Originally from Salt Lake City, Utah, Joshua Orr got his start in the wine industry while attending Cal Poly University in San Luis Obispo, California. He worked for Breakaway Wine Tours as well as at Taste Wine Bar, a tasting bar for the Edna Valley Vintners Association.


Following graduation from Cal Poly, he lived and worked for a year in the famed Burgundy wine region of France. Upon returning from France, Orr moved directly to Las Vegas to begin work as a sommelier at B&B Ristorante in the Venetian and then Fiamma Trattoria in the MGM Grand. He left Vegas for San Diego where he was wine director for Vineagogo as well as the Marina Kitchen at the San Diego Marriott Marquis. With the birth of his first son, Brady, in 2015 he moved to the sales side of the industry with Epic Wines and now works for Broadbent Selections, a national wine importer.


Orr is one of the US’s newest Master Sommeliers, having passed the exam in 2019. He also was top of his class when passing the advanced exam for the Court of Master Sommeliers. He is also a certified specialist of Sake from the Sake Education Council. Orr was named Ranch and Coast’s Best Sommelier in San Diego in 2012 and 2014. Also in 2014 he won the Top I Somm competition for best sommelier in the US.


Orr currently lives with his wife and two sons in San Diego and is the Director of Education as well as manages sales for SoCal, Hawaii and Nevada for the importer, Broadbent Selections.


Where are you working currently and how has being a MS supported you in your current role?

I currently work for an importer here in the US, Broadbent Selections. I am Director of Education as well as regional sales manager for Southern California, Nevada and Hawaii. Being an MS has supported me by providing a broad depth of understanding of the world’s wines as we import of 50 producers from 30 countries at Broadbent and they are all exceptional. So I have a never ending rabbit hole to go down for both personal education as well as the education of my company and even our partners.


Where were you working when you passed?

I had just started with Broadbent actually when I passed and am very thankful to still be associated with such a great company as well as an incredible set of wineries.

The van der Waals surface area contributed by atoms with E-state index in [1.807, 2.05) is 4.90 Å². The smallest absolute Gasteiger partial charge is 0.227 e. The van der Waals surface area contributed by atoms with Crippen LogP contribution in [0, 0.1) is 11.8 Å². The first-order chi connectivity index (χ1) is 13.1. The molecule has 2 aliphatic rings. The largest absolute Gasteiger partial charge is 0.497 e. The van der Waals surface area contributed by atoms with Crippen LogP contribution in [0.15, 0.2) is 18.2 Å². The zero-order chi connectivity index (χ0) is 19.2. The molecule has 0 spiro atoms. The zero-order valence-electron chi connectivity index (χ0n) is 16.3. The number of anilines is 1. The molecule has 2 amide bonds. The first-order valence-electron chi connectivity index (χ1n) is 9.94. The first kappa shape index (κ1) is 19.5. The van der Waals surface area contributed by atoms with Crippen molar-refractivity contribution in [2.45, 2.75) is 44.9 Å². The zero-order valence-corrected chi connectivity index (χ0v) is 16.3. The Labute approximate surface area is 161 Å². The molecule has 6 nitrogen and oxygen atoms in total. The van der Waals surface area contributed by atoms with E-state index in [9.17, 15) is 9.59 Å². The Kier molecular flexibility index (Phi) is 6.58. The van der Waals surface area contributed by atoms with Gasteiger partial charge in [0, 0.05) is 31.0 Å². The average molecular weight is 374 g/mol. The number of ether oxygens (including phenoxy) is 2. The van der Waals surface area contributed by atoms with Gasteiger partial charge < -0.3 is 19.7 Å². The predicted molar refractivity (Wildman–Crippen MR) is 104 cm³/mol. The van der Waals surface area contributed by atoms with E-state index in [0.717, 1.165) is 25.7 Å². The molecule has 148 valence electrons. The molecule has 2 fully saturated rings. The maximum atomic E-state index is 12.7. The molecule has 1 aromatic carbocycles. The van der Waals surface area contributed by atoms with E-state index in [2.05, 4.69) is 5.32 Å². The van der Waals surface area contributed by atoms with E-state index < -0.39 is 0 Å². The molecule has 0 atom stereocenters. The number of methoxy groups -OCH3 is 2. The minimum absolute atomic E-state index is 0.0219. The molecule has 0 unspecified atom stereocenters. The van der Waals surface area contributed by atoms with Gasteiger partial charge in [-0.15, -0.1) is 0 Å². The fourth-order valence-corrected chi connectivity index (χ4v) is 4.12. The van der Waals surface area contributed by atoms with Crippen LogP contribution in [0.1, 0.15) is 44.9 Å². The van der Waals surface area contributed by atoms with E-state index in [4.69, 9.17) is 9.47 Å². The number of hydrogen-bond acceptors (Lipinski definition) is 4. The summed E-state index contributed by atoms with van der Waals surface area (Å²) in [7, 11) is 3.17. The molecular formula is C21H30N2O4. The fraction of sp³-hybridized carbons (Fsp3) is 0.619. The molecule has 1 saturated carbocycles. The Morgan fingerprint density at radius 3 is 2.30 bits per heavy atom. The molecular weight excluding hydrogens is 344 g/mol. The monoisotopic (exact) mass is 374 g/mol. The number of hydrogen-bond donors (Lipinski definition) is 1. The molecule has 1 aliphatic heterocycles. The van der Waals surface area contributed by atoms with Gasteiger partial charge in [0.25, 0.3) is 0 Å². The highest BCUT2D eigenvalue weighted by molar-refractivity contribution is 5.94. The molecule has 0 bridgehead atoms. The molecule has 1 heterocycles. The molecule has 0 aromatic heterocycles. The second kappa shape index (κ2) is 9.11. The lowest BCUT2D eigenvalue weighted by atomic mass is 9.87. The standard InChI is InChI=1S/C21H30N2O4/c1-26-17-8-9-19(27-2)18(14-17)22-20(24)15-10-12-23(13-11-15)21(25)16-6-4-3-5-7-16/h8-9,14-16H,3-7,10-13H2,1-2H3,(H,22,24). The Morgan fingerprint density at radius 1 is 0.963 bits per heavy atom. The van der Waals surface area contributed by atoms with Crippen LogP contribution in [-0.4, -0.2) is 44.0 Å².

What made you want to become an MS?

In college about halfway through my degree in Kinesiology I discovered a profound interest in all things wine (culture, food, terroir etc) and started pursuing the idea of switching to a career in wine at that point as I was always told to follow my passion. My dad actually gave me the initial idea as he had read an article and brought it up to me. I researched it and decided it was the direction I wanted to go and never looked back. I am very thankful for that plot twist in my path in life!


What advice do you give those who are pursuing certification?

For me, constant and consistent study was the key to eventually getting over the hump and staying over it. I had a plan for how I was going to attack the material that was a long term plan and based on the date of an exam. It allowed me to build a strong base of knowledge which was cemented in my mind and able to be recalled in times of great stress. The big part I would encourage those pursuing certifications to think about is the mental piece. The stress of committing to, preparing for and taking an exam. It is often not discussed as much as it should be as it plays a huge role in one’s ability to be successful at an exam. I give it as much weight as time spent on theory or tasting. Because setting yourself up to be in a positive mindset for a big exam is half of the battle.


What is your desert island wine, or what wines/beverages are you currently excited about?

Whenever I get asked the desert island wine question, I always change it to what would be my “last meal.” As I had a coffee table book with great photos of chefs and their answers to that question. Because I love looking for great food and wine matches that keep me coming back for more. Chablis and Sushi, Champagne and french fries, Korean fried chicken wings and kabinett riesling, South African Chenin and grilled sausages, Condrieu and Nigiri sushi (i kid you not, this is texture on another level), simple grilled ribeye and mineral but broad shouldered dry Riesling, Cinsault and gyros. So essentially my last meal would be about 50 courses and take about a week it would seem!